Roots or no roots

When the receptionist at Prairiewoods reached for a plastic bag, I tried to wave her off. “No, I really don’t need a bag for just these two books,” I said. “I can just pack them in my suitcase.”

She peered across the counter at me. “I’m not getting it to protect the books,” she said. “I’m getting it to protect your plant.”

Oh. Right. Seeing as aloe is not native to Iowa, I suppose the aloe plant would be in need of some protection between the retreat house and my vehicle, especially since Iowa went Arctic in the past week, and the wind chills were in the –20 to –30 degree F range. That, dear readers, is not aloe-friendly.

I duly wrapped my plant in the bag and carried it to the car, which I had to let run for 30 minutes before I even felt safe to drive it. The noises when I started up the engine? They were akin to a garbage disposal. A garbage disposal with chicken bones. I’m probably lucky the car didn’t just put up a flag that said, “Not moving ‘til Spring.”

I set the plant-in-bag carefully on the front floor mat, hoping the heat coming from the low vents would keep it from giving up all its healing powers, and then drove away. At the first stoplight, I realized the plant had tipped over, so, without peeking in the bag, I set it aright.

I did it again after the next turn. And the next. And when I got to my destination, I opened the bag and realized that the aloe plant itself had fallen completely out along the way, and all I was doing was tipping the pot up each time.

Luckily, the spot I stopped was mere blocks from the retreat center, a darling little coffee shop called Roasters that served as our post-yogic breakfast location. In the parking lot, I tried to dump the missing dirt out of the bottom of the bag and back into the pot, then tried to replace the plant, which seemed to be ominously missing most of its roots.

“I have already killed it,” I said to my yoga instructor. “I’m not even going to get it home.”

“You don’t have far to go,” she said with a smile. “It’ll be fine. You’ll just replant it when you get there.”

And so I did. And so far, the plant still looks as green as it did when I bought it.

I’m guessing the thing is so scared I might leave it outside that it has decided it will stay alive, roots or no roots.

8 Responses to “Roots or no roots”

  1. 1 Carol January 23, 2008 at 9:51 pm

    I’ve got a lot of aloe, and it never seems to have much of a root on it, so I think it will be fine, too.

    Buying house plants in weather like this can be tricky though, to get them home safely without freezing!

    Carol, May Dreams Gardens

  2. 2 Sarah January 24, 2008 at 8:22 am

    Aloes are pretty tough. Admittedly, I’m technically in Florida, but I’ve had several growing (and reproducing) in the roots of a liveoak for years, and we get the occasional 19 degree night. Good luck with your indoor baby!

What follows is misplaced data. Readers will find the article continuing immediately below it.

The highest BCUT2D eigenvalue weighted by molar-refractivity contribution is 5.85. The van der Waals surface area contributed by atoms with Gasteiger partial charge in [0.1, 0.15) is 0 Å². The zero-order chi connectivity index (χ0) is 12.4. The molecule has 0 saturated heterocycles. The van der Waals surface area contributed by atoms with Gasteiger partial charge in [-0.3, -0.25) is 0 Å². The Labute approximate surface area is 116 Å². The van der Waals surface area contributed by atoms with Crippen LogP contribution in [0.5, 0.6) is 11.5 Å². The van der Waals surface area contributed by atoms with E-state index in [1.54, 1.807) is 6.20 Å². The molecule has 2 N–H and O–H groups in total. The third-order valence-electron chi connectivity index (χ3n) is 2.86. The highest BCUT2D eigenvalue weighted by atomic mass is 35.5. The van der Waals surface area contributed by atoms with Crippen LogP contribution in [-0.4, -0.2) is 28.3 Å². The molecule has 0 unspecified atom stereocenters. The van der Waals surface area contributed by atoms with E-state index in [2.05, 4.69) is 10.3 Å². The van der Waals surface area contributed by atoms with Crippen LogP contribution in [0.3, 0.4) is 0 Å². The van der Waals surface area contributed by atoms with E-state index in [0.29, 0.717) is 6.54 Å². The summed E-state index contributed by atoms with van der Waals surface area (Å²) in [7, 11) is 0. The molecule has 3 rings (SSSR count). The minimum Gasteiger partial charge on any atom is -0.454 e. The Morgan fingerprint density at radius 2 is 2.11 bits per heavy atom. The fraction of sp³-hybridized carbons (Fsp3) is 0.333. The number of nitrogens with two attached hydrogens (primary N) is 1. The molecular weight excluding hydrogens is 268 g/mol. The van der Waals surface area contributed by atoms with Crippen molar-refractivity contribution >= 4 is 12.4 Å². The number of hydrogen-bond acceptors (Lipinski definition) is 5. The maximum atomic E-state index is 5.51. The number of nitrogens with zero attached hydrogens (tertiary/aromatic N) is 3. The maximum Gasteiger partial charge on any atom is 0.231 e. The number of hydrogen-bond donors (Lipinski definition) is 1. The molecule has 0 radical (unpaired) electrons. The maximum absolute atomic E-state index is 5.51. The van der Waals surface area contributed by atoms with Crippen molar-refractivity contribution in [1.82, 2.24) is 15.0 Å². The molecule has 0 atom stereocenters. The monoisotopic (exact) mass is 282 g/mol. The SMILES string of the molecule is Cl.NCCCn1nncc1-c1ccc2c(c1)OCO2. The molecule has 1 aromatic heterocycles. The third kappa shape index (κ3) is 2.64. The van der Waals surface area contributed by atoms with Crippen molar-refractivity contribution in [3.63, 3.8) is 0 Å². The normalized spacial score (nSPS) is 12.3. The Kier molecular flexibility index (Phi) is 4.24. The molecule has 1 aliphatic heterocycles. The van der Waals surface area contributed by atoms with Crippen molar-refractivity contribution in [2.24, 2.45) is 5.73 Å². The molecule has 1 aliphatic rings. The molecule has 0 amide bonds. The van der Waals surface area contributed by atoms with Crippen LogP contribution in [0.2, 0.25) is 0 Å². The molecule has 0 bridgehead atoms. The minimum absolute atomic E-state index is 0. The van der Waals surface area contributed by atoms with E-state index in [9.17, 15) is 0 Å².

3. 3 Jen (aside) January 24, 2008 at 10:18 am

    Oh! Thank you for reminding me about this plant. I don’t have any aloe in the house, which is shocking.

  4. 4 Curtis January 24, 2008 at 10:44 pm

    I used to have a aloe plant and mine didn’t have many roots either. Speaking of plants coming out of pots.

    I once started marigolds in a seed flat without cells and later learned that they don’t like their roots disturbed. Well the plants grew big and when it came time to transplant I tried being careful and holding the plants by the leaves and digging them out with a fork. No go, they are all entangled. So I grabbed stems and ripped them out. Lets just say they were the biggest marigolds I grew, ever.

  5. 5 Trey January 25, 2008 at 1:30 pm

    -20degrees F! I thought it was cold here with daytime temps in the 40sF. I will stop complaining so much about the cold (cool) temps we have. You have to realize though that as a native Californian I have thinner skin.

    The Aloe will be fine.

  6. 6 Moe January 26, 2008 at 12:03 am

    Definitely arctic in Iowa this time of year! -19 in Davenport yesterday!

    Stay warm!

  7. 7 inadvertentgardener January 29, 2008 at 9:23 pm

    Carol, I was in the grocery store the other day and noticed signs everywhere in the flower section asking folks to make sure to have their plants wrapped up due to the extreme temps. I decided not to risk it, although I’m thinking it would be really nice to have some tulips in the house.

    Sarah, that’s good information. So your aloe grows around your tree? How cool!

    Jen (aside), what other plants are in your house?

    Curtis, that’s hilarious. I love it when garden accidents turn into garden super-successes.

    Trey, you may have spoken too soon. And be glad of your temps there, especially tonight, when there’s deadly windchill and blizzard conditions here in Iowa! Blech.

    Moe, it’s been brutal! Stay warm out there.

  1. 1 Aloe, I must be dying « The Inadvertent Gardener Trackback on January 29, 2008 at 9:20 pm

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